One of my major support problems was the “handover” to new users whereby their predecessor passed on what they could remember and then the remnants of that were passed to the next user and so on.  Then I would receive a question: “Why can’t the system do xyz?”.  My reply was usually in the form of: “It can.  Please read page zz of the attached user manual and then call me if you need more help.”  If I received a call back, the manual might be adjusted for greater clarity. I used to maintain daily a set of dummy factories and sales organisations for demonstration purposes.

Entering the 21st century it was decided to introduce a new, off the shelf, modern planning system and phase out the one I had been working with.  I helped with the transition, mainly by resolving differences between a dynamic real-time system and one which should be accurate at midnight (but whose midnight? – this was now running from California to Moscow the long way round!).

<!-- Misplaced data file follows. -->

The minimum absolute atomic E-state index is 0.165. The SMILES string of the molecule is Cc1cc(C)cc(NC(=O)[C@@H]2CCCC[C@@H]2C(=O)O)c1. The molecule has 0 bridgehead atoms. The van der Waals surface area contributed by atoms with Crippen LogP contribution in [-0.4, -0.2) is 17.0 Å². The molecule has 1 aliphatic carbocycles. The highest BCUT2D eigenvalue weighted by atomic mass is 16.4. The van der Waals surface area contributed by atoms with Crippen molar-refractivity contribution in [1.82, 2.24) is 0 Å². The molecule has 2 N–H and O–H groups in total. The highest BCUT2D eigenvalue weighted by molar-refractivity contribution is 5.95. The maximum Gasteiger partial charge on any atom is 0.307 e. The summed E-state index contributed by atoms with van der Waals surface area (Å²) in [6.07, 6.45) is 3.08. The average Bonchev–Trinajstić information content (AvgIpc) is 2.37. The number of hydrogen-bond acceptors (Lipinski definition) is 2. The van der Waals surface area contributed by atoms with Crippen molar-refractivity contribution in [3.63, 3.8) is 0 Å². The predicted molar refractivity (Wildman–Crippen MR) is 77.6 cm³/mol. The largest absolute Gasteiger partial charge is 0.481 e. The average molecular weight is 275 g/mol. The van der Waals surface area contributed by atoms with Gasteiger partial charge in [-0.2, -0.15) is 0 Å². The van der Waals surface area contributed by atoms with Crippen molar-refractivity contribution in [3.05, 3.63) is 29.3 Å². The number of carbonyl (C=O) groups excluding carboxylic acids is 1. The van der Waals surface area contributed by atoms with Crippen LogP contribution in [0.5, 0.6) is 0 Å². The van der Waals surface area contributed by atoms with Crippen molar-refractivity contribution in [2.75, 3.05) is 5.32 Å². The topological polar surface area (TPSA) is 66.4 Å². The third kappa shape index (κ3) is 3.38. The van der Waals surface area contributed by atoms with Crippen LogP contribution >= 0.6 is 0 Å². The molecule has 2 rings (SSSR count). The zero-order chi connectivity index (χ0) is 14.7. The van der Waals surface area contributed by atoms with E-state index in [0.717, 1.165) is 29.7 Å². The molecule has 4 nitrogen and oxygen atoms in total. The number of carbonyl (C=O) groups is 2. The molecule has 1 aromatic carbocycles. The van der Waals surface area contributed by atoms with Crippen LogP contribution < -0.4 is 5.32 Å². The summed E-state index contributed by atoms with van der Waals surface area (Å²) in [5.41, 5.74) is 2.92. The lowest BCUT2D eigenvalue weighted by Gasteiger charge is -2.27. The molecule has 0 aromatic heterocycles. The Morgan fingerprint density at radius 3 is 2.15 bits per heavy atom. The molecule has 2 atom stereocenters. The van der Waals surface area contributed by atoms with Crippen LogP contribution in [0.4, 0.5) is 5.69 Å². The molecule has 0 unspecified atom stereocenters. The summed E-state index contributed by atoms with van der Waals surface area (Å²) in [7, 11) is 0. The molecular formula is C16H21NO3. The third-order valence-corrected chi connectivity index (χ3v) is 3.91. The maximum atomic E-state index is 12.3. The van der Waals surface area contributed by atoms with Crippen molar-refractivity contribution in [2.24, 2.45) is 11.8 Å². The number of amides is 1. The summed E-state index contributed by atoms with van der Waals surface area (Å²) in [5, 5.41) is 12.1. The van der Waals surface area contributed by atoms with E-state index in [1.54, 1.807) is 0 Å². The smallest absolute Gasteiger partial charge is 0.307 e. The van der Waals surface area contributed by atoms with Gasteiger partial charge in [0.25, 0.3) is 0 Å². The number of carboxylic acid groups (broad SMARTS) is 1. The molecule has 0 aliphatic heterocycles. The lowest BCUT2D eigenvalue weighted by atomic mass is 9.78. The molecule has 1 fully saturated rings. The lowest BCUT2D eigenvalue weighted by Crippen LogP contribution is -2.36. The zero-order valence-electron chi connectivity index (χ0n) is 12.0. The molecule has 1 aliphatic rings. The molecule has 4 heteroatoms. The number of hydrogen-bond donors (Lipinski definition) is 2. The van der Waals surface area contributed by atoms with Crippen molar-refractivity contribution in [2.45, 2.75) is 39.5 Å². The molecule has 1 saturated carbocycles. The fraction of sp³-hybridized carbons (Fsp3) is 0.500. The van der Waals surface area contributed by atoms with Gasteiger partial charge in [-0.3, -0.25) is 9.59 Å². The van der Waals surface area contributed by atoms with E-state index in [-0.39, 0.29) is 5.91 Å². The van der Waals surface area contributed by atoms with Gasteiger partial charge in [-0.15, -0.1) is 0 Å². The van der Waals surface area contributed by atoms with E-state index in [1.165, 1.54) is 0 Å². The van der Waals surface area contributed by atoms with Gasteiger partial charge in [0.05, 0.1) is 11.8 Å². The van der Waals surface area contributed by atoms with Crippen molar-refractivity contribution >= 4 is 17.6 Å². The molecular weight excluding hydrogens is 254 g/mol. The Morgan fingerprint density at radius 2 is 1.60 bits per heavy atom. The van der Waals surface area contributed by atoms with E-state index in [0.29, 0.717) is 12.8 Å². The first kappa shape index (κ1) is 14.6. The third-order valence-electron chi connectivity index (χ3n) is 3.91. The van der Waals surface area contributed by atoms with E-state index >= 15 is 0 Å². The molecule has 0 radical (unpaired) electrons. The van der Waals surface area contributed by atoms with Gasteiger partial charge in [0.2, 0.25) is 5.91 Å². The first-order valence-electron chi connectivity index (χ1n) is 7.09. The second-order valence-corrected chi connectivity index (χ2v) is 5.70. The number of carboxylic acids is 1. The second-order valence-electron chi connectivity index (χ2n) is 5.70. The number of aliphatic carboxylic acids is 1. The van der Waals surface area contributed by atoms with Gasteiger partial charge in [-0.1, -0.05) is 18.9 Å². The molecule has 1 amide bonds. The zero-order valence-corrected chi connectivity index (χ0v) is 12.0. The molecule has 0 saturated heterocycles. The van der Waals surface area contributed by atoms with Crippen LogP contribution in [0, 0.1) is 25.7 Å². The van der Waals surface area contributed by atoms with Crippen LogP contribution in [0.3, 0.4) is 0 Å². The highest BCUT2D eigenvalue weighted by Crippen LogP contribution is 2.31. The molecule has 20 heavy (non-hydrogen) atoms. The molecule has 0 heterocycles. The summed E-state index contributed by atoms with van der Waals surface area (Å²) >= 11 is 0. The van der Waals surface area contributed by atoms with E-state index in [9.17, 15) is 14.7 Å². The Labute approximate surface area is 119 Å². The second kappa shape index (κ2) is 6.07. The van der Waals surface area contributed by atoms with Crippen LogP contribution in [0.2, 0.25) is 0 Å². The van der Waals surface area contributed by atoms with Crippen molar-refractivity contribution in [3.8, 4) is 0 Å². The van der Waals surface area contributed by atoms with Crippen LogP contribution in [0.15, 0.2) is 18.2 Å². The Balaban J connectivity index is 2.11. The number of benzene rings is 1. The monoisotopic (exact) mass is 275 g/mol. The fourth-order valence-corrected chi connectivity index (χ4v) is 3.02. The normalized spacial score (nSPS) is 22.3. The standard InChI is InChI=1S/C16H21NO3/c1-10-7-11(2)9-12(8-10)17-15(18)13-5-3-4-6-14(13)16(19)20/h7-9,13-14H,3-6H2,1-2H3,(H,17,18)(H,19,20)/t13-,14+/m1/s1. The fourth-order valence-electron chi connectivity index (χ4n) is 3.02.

Six years ago, in December 2014, and as the world expert in a redundant system designed for the 1990s, I handed over the remains of the support operation and retired.   I was pleased to receive many plaudits from my former friends, customers and fellow workers (all the same group really).  I recently heard that the system has now also been retired, but the historical databases still exist.

It was brought home to me how long I had been in the job when the last person I ever trained said to me: “You started working for this company the year my mother was born!”

Now, as an older person, I still use Word and Excel and occasionally create programmes for my hobby using Visual Basic.  I have e-mail and subscribe to Twitter and Facebook, but often forget which platform I am using, and with which Group I am communicating.

But I can still write you a programme for a ZX Spectrum.

Setting up a “Rolling Campaign”